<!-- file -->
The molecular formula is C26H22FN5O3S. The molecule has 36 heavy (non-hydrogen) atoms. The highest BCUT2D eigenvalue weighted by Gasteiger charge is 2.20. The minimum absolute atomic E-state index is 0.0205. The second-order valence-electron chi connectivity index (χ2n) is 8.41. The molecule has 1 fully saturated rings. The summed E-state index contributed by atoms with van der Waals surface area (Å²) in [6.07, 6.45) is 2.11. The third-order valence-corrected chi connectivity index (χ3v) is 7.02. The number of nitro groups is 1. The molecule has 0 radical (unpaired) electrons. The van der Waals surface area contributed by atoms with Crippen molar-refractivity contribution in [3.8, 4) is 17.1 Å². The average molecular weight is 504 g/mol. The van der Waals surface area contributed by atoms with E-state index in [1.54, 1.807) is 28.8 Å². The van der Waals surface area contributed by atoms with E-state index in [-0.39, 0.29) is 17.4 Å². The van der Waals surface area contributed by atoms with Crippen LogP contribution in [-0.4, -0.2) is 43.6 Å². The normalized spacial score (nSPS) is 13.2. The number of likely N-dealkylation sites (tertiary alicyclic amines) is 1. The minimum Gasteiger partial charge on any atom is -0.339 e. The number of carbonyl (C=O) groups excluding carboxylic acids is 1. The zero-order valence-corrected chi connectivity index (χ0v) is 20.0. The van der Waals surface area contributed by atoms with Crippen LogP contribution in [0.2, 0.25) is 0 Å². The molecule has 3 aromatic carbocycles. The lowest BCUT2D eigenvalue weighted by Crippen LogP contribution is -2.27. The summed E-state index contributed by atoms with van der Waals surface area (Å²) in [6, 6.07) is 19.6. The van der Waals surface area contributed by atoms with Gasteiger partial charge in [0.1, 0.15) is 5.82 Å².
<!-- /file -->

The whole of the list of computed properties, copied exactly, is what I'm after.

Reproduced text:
The molecular formula is C26H22FN5O3S. The molecule has 36 heavy (non-hydrogen) atoms. The highest BCUT2D eigenvalue weighted by Gasteiger charge is 2.20. The minimum absolute atomic E-state index is 0.0205. The second-order valence-electron chi connectivity index (χ2n) is 8.41. The molecule has 1 fully saturated rings. The summed E-state index contributed by atoms with van der Waals surface area (Å²) in [6.07, 6.45) is 2.11. The third-order valence-corrected chi connectivity index (χ3v) is 7.02. The number of nitro groups is 1. The molecule has 0 radical (unpaired) electrons. The van der Waals surface area contributed by atoms with Crippen molar-refractivity contribution in [3.8, 4) is 17.1 Å². The average molecular weight is 504 g/mol. The van der Waals surface area contributed by atoms with E-state index in [1.54, 1.807) is 28.8 Å². The van der Waals surface area contributed by atoms with E-state index in [-0.39, 0.29) is 17.4 Å². The van der Waals surface area contributed by atoms with Crippen LogP contribution in [-0.4, -0.2) is 43.6 Å². The normalized spacial score (nSPS) is 13.2. The number of likely N-dealkylation sites (tertiary alicyclic amines) is 1. The minimum Gasteiger partial charge on any atom is -0.339 e. The number of carbonyl (C=O) groups excluding carboxylic acids is 1. The zero-order valence-corrected chi connectivity index (χ0v) is 20.0. The van der Waals surface area contributed by atoms with Crippen LogP contribution in [0.2, 0.25) is 0 Å². The molecule has 3 aromatic carbocycles. The lowest BCUT2D eigenvalue weighted by Crippen LogP contribution is -2.27. The summed E-state index contributed by atoms with van der Waals surface area (Å²) in [6, 6.07) is 19.6. The van der Waals surface area contributed by atoms with Gasteiger partial charge in [0.1, 0.15) is 5.82 Å².